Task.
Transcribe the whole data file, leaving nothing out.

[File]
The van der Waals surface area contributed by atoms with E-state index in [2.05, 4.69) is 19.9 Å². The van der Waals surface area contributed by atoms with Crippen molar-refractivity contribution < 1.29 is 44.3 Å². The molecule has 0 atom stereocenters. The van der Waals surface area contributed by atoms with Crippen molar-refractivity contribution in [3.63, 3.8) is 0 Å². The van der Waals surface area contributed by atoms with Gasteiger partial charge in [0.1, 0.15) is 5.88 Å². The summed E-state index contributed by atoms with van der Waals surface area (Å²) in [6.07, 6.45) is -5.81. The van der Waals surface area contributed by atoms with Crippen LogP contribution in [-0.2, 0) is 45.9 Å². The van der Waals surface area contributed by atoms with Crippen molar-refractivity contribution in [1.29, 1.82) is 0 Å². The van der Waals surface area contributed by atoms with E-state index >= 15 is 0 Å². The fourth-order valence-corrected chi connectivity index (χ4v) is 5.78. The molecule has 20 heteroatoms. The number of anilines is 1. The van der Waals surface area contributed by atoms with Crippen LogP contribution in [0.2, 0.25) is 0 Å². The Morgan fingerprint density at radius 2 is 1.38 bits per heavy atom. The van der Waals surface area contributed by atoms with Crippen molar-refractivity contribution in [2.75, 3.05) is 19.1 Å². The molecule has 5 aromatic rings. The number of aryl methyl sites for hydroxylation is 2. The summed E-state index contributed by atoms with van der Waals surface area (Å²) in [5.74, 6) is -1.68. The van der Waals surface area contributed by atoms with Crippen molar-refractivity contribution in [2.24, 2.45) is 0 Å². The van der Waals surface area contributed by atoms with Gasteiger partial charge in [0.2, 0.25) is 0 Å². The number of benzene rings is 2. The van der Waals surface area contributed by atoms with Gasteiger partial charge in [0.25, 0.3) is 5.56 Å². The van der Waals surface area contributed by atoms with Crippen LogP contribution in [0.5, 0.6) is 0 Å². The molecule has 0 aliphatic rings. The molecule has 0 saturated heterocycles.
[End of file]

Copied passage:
The van der Waals surface area contributed by atoms with E-state index in [2.05, 4.69) is 19.9 Å². The van der Waals surface area contributed by atoms with Crippen molar-refractivity contribution < 1.29 is 44.3 Å². The molecule has 0 atom stereocenters. The van der Waals surface area contributed by atoms with Crippen molar-refractivity contribution in [3.63, 3.8) is 0 Å². The van der Waals surface area contributed by atoms with Gasteiger partial charge in [0.1, 0.15) is 5.88 Å². The summed E-state index contributed by atoms with van der Waals surface area (Å²) in [6.07, 6.45) is -5.81. The van der Waals surface area contributed by atoms with Crippen LogP contribution in [-0.2, 0) is 45.9 Å². The van der Waals surface area contributed by atoms with Crippen molar-refractivity contribution in [1.29, 1.82) is 0 Å². The van der Waals surface area contributed by atoms with E-state index >= 15 is 0 Å². The fourth-order valence-corrected chi connectivity index (χ4v) is 5.78. The molecule has 20 heteroatoms. The number of anilines is 1. The van der Waals surface area contributed by atoms with Crippen LogP contribution in [0.2, 0.25) is 0 Å². The Morgan fingerprint density at radius 2 is 1.38 bits per heavy atom. The van der Waals surface area contributed by atoms with Crippen molar-refractivity contribution in [2.75, 3.05) is 19.1 Å². The molecule has 5 aromatic rings. The number of aryl methyl sites for hydroxylation is 2. The summed E-state index contributed by atoms with van der Waals surface area (Å²) in [5.74, 6) is -1.68. The van der Waals surface area contributed by atoms with Crippen molar-refractivity contribution in [2.24, 2.45) is 0 Å². The van der Waals surface area contributed by atoms with Gasteiger partial charge in [0.2, 0.25) is 0 Å². The number of benzene rings is 2. The van der Waals surface area contributed by atoms with Gasteiger partial charge in [0.25, 0.3) is 5.56 Å². The van der Waals surface area contributed by atoms with Crippen LogP contribution in [0.5, 0.6) is 0 Å². The molecule has 0 aliphatic rings. The molecule has 0 saturated heterocycles.